NYC Challenges Right of Store Owners to Impose Dress Code on Patrons

The New York City Commission on Human Rights (CCHR) has filed complaints against seven Jewish Orthodox-owned stores in Williamsburg, Brooklyn, for their conservative dress codes — codes for patrons rather than employees. 

sanders_bakeryThe complaints, including one against Sander’s Bakery (pictured), allege that the stores’ policies violate New York City’s Unlawful Discriminatory Practices Law, proscribing businesses from denying patrons “the advantages, facilities, and/or privileges of a public accommodation based upon their gender and creed.”

As reported, CCHR spokespersons have suggested that these modesty codes not only unlawfully discriminate against women, but also impose religious beliefs on others. Various advocates for the store owners argue that the posted policies of “No shorts, no barefoot, no sleeveless, no low-cut neckline allowed in this store” are permissible.  After all, they do not make any explicit gender or religious classifications.  And indeed, there are many establishments that have policies such as “no shoes, no shirts, no service.”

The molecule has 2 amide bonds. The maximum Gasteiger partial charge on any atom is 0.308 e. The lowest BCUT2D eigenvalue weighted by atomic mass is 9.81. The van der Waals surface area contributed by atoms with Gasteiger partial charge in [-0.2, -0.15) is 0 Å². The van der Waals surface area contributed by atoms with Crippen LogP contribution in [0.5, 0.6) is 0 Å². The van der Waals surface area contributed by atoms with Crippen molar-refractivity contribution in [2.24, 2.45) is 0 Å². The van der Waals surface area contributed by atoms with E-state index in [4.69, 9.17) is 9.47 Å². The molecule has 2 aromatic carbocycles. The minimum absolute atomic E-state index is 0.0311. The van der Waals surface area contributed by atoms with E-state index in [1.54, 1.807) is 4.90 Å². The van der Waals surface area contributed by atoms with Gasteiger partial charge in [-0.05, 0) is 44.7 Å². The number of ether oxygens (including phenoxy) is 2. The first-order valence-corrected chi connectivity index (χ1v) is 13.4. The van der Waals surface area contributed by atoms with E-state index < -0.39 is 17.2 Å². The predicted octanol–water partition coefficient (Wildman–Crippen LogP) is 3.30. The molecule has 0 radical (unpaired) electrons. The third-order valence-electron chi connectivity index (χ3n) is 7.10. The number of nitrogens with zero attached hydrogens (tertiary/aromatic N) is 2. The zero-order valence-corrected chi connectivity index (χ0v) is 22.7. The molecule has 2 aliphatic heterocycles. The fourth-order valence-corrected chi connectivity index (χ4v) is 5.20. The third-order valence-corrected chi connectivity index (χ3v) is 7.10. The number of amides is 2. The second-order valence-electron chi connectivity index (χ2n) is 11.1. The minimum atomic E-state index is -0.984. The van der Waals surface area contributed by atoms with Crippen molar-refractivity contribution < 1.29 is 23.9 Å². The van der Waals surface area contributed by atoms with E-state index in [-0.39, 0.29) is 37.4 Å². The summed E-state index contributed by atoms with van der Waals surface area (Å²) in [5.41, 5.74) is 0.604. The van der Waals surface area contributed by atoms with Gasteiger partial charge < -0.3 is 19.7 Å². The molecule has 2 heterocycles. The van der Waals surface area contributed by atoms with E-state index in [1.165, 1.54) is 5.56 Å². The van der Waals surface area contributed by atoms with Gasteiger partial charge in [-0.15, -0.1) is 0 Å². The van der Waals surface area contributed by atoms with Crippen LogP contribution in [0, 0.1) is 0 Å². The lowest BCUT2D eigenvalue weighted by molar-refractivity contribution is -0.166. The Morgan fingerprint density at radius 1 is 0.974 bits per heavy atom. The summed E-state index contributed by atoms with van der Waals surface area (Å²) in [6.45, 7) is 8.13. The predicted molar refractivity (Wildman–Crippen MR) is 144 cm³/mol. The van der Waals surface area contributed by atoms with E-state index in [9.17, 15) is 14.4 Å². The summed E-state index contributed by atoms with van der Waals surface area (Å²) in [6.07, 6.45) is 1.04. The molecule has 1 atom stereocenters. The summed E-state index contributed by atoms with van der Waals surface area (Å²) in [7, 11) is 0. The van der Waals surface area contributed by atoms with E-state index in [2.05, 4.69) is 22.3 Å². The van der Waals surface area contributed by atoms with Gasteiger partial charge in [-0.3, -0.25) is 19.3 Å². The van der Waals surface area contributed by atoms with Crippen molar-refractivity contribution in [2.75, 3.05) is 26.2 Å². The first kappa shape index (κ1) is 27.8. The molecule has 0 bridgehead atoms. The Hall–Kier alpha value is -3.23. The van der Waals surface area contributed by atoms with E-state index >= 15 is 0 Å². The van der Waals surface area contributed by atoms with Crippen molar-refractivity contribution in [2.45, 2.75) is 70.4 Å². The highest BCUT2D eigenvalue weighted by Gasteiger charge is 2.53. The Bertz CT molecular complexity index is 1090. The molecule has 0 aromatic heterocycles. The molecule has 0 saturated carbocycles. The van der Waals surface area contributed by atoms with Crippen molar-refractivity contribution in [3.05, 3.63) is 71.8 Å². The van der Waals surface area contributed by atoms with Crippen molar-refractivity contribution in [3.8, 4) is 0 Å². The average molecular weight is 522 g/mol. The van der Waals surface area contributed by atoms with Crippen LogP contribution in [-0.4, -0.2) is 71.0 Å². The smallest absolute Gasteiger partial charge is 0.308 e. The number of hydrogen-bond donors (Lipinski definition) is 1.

But the geographic location in this section of  Williamsburg does have a particular valence.  Two years ago, Williamsburg’s Hasidic community made news for illegally posting signs that requested women to step aside when men approached them on the sidewalk. Around the same time, local businesses started publicly adopting dress codes as a push by Williamsburg’s “modesty patrol”, who wish for Jewish businesses and community members to conform with traditional standards of dress and discretion between the genders. Some have commented that such public activism within the community is a desire to differentiate themselves from the neighborhood’s rapidly increasing popularity with younger, more liberal crowds.

As the CCHR suit moves forward, it will certainly be one to watch.  It could have far reaching consequences regarding government’s ability to eliminate dress codes for patrons in stores as balanced against the rights of religious owners of commercial establishments to dictate the apparel of their customers.